The task of buying IT equipment and services requires a professional to have a number of key skills, experts agree.
People skills. To Brian D. Kelley, CIO of Ohio's Portage County, that means someone who can work through problems and bring parties to consensus and agreement.
Good communicators are able to cultivate relationships with the IT department as well as vendors, elaborates Patrick Campbell, a senior consultant and instructor with International Computer Negotiations, which provides consultant and education services related to IT procurement. Of high importance is the ability to identify and bring together stakeholders and facilitate cooperation and action among them, he says.
Experience in structuring contracts. Buyers need to be able to construct deals that include incentives and penalties, payments tied to milestones, nondisclosure agreements and other pertinent requirements and then work with lawyers to fine-tune terms and conditions.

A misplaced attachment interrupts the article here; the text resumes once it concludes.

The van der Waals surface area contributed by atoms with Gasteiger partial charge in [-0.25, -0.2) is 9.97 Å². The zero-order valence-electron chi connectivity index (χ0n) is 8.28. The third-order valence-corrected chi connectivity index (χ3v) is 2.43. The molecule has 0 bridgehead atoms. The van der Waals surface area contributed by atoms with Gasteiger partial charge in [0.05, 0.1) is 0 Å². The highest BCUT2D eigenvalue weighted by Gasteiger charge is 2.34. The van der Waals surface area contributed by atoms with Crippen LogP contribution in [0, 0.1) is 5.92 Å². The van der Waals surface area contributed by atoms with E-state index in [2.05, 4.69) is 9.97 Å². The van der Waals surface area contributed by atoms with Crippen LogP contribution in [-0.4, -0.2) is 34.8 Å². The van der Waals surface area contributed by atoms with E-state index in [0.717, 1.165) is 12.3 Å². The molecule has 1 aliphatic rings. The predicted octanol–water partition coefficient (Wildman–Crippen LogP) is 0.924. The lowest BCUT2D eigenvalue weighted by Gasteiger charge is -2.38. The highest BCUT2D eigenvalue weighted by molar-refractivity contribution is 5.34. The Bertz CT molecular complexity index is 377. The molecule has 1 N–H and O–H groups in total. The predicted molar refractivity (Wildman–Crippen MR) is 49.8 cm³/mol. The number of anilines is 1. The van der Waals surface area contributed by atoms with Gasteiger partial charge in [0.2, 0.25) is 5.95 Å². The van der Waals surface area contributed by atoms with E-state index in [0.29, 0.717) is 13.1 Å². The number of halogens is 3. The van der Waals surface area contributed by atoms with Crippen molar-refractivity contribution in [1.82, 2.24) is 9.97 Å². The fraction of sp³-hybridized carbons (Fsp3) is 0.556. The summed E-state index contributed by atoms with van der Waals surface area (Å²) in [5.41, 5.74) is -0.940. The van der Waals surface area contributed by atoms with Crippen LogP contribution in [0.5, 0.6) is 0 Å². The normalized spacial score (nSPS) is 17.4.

An understanding of the organization's technology as well as insight into how that technology meets the organization's objectives. "There has to be credibility. An IT director or an IT officer or a CIO isn't going to feel comfortable handing over a [purchasing] negotiation to someone who doesn't know IT," says Campbell.